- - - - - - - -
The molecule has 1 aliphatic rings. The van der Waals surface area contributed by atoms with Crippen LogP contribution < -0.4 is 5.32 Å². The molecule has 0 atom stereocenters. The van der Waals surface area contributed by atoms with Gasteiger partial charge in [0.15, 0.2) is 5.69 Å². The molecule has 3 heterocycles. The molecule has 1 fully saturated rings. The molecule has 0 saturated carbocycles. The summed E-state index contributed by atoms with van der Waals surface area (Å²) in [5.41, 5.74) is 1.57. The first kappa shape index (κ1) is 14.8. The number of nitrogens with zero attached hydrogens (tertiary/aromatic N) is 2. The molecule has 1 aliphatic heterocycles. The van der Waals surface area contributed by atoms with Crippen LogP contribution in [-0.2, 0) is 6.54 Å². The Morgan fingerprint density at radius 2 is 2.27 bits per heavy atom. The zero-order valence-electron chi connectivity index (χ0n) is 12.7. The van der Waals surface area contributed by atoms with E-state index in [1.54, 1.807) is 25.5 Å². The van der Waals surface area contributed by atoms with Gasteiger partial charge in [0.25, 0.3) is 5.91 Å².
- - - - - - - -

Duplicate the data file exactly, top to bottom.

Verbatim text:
The molecule has 1 aliphatic rings. The van der Waals surface area contributed by atoms with Crippen LogP contribution < -0.4 is 5.32 Å². The molecule has 0 atom stereocenters. The van der Waals surface area contributed by atoms with Gasteiger partial charge in [0.15, 0.2) is 5.69 Å². The molecule has 3 heterocycles. The molecule has 1 fully saturated rings. The molecule has 0 saturated carbocycles. The summed E-state index contributed by atoms with van der Waals surface area (Å²) in [5.41, 5.74) is 1.57. The first kappa shape index (κ1) is 14.8. The number of nitrogens with zero attached hydrogens (tertiary/aromatic N) is 2. The molecule has 1 aliphatic heterocycles. The van der Waals surface area contributed by atoms with Crippen LogP contribution in [-0.2, 0) is 6.54 Å². The Morgan fingerprint density at radius 2 is 2.27 bits per heavy atom. The zero-order valence-electron chi connectivity index (χ0n) is 12.7. The van der Waals surface area contributed by atoms with E-state index in [1.54, 1.807) is 25.5 Å². The van der Waals surface area contributed by atoms with Gasteiger partial charge in [0.25, 0.3) is 5.91 Å².